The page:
Unless your name is Novak Djokovic, free movement to and from – and across – Australia was formally restored to its pre-pandemic parameters earlier this month.
And for those who were denied the opportunity to meet up with family and friends or from scratching a travel itch, you’ll hear few complaints about the return to roaming normality.
Open borders will also undoubtedly prove a much-needed shot in the arm of the national economy, with the allure of Australia’s natural beauty, surf and sand still a major international draw.
Tourist dollars, however, are not a silver bullet to wider woes.
Queues at the Opera House, increased traffic along the Great Ocean Road and a procession of camper vans passing Uluru will not resolve the labour shortage that is constraining companies’ profits and curtailing any meaningful business growth.
Recent data from the Australian Bureau of Statistics reveals that job vacancies are at a record high, with more than 423,000 posts in need of filling, while the country’s underemployment rate – which refers to people seeking more work – has hit a 14-year low of 5.7 percent.
The long-term answer to this perfect storm lies in immigration, but as an expat Pom living (very happily, I may add) in Perth I worry the recovery in the rate of visa applications will be slow.
When I took the decision to switch hemispheres and relocate my family in 2019, Australia’s “offer” – those unspoken perks above and beyond a job’s pay and pension – served as a homing beacon.
The lure of the great outdoors, mild winters and warm summers, and much-celebrated quality of life was great, as was the prospect of using Western Australia as a base to explore further far-flung destinations.
COVID has left significant scarring in this respect and while it may not have eclipsed the beacon, it has certainly caused it to flicker.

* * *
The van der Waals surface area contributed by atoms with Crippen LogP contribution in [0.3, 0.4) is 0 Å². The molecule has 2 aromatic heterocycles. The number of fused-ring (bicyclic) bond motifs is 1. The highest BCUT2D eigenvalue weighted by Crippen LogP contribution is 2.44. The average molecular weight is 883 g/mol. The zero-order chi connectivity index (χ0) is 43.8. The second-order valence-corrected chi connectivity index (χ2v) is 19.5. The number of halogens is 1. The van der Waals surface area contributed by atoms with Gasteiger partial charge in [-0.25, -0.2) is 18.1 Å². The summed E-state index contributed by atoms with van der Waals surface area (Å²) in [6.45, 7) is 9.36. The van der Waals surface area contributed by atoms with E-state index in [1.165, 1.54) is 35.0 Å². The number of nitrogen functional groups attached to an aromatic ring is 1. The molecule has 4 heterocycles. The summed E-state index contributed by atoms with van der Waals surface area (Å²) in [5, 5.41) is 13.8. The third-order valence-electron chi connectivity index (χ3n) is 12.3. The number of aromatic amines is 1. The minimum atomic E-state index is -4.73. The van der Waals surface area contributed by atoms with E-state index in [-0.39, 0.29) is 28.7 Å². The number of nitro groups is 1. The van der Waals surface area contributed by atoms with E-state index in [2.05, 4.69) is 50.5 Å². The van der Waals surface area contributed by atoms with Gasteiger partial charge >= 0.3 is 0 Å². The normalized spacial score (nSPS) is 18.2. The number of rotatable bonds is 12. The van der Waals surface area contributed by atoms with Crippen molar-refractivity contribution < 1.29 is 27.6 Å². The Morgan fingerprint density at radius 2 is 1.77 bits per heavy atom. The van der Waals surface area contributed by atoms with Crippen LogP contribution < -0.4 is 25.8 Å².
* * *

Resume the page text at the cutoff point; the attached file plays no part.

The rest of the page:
The pandemic, or more precisely the prospect of another such phenomenon, has skewed perspectives. Where once Australia’s global positioning was perceived as a positive, when now viewed through the experience of protracted lockdowns it raises concerns of geographic isolation.
Similarly, the economic uncertainty that continues to ripple around the world in the wake of infections and stay-at-home orders has dampened people’s spirit of adventure – particularly when it comes to career moves.
Those once considering a change in role have been given reason to question their desire to depart long-held posts. They are rightly asking themselves whether it is better to stick in a job that affords them a reasonable degree of financial security than be the last through the door of another company if there are to be further tough times – and the prospect of redundancies – ahead.
The same is, of course, true for the domestic employment scene; a case of better the employer you know than the one you don’t causing the jobs market to falter.
While a definite catalyst, COVID can’t, however, be credited as the root cause of Australia’s labour shortage.
Even if a reset button could be hit and psychologies rewound to before Wuhan became world-renowned, the immigration process would still – ironically – serve as a barrier to entry for some.
In respect of the field of law, for example, skilled professionals are incredibly hard to come by and “importing” talent from overseas is notoriously difficult.
Despite the strong similarities between the UK and Australia’s legal systems, a veritable expert with years of specialist experience with a wish to trade Birmingham for Bunbury would effectively see their career status revert to that of a newly qualified lawyer.
And the legal profession is by no means the exception to the rule. As it stands, excellent candidates can’t have their Canberra cake and eat it – it’s a choice of dream destination or dream job rather than a balance of the two.
Borders being open is obviously great, but it’s the walls of bureaucracy that need to come down if businesses are to be given the freedom to bolster their workforces for the benefit of the wider population.